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16 October 2016updated 30 Jun 2021 11:56am

Good things come in small batches – just take the Truman Brewery

In the 1910s, deliveries of London’s finest beers were made by horse and cart. Now, in Hackney Wick, breweries are staging a revival.

By Nina Caplan

In 1666, the year of the Great Fire, a brewery was founded in the fields outside London. In those days, bigger was better, and Truman’s grew as the city and the nation did, until the brewery was inside the city and its beer sold all over England – which, by the 19th century and the heyday of empire, meant all over the world. It thrived until the brewery mergers of the 1980s, when bigger was engulfed by biggest.

Now, there’s a revival: a new Truman Brewery in Hackney Wick, the increasingly trendy riverside segment of east London, and the successful events space in the old brewery itself, in that bucolic outpost known as Brick Lane.

I mention this because when, on 28 and 29 October, the Epicurean artisan drink and food festival takes place at the Old Truman Brewery, a transition of sorts will be complete. Over 130 small food, wine, beer and spirit companies will display their wares; samples will be provided free of charge for everyone with a ticket; and London’s most rarefied gourmands will do their best to find out exactly what they’ve been missing before they fall down drunk or burst. Smaller may be better now, but it does often promote an array of choice that is, in every sense, indigestible.

In a city where even a pre-dinner drink has become an agonising decision (Martini? Sherry? Or one of the 17,000 new gins that have been invented since I last required a sharpener?) an attempt to make an informed choice can lead to bankruptcy, obesity and liver disease. A society built on the endless requirement for “more” quickly finds itself sclerotic with “many”. The Epicurean, along with other sampling events such as the London Wine Fair, Wine Car Boot and Taste of London, wants to offer the chance to revel unharmed in capitalism’s small-batch excesses, 20 centilitres at a time.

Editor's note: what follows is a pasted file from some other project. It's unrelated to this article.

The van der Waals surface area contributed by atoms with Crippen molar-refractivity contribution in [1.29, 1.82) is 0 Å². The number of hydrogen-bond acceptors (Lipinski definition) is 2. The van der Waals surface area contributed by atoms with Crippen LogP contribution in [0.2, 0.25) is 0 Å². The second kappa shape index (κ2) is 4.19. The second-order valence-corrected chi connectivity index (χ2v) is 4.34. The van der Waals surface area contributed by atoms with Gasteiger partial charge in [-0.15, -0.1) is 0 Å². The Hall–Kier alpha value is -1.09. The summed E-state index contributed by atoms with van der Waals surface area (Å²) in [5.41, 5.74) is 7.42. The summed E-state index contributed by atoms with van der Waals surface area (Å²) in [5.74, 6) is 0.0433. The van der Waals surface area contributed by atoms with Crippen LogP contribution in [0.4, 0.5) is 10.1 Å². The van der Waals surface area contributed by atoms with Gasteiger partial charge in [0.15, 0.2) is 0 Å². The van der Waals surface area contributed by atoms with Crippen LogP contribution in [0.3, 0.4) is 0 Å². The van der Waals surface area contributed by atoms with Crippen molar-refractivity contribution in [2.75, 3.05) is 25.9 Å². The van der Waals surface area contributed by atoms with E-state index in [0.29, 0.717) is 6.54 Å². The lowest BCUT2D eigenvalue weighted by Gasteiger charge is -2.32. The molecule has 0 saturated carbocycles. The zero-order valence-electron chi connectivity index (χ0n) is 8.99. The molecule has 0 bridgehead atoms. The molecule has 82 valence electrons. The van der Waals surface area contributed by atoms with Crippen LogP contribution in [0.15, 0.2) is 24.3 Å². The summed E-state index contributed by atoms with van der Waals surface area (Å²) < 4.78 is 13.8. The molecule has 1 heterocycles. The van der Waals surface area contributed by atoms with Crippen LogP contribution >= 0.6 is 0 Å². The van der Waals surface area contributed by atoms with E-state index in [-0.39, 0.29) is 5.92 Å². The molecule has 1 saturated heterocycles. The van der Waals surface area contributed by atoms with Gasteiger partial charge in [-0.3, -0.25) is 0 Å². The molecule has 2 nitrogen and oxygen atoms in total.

I did not know that the wines of the Alps – Swiss, French, Austrian, Italian – had their own specialist distributor, nor that there was a brewery in Northampton called Maule. I love Brighton Gin, but Curio, a Cornish spirits company, is new to me. Portuguese or Antipodean or Argentinian wines will each have their dedicated advocate, here to tell you why you should drink this and not that, while the Kent producer Lord and Lady Muck will try to convince you that their Toffee and Vodka spirit is a thing (they’ll have their work cut out with that one).

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There is no point, these days, having a small company without a specialism. But there is no point having a specialism unless you can tell people what it is – and, preferably, tantalise customers with it, before they soak it up with smoked salmon or bacon jam from the specialist food stall across the way.

Epicurus, the ancient Greek philosopher for whom this festival is named, probably would not have approved. Maligned by history, he was not what we would call an epicure. He believed in modest living: eating, drinking and sex came far down his list of desirable pursuits.

Nonetheless, when you look back at the amalgamations that killed the first Truman Brewery, this festival of “artisan everything” looks like progress. Many of these small-scale operations will doubtless be swallowed by giant companies in their turn, as with the Greenwich-based Meantime Brewing, which is already owned by SABMiller, the world’s second-largest brewer.

But every time a couple of crazy youngsters pluck up the courage to start a small business selling you something they really, really think you can’t live without, they strike a blow against the faceless hunger of Big Business, which aims to swallow everything – and not just in 20-centilitre measures. The artisan producer wants to help us live better, and the Epicurean wants to help them. And of that, surely, even an old abstainer like Epicurus would have approved.

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This article appears in the 12 Oct 2016 issue of the New Statesman, England’s revenge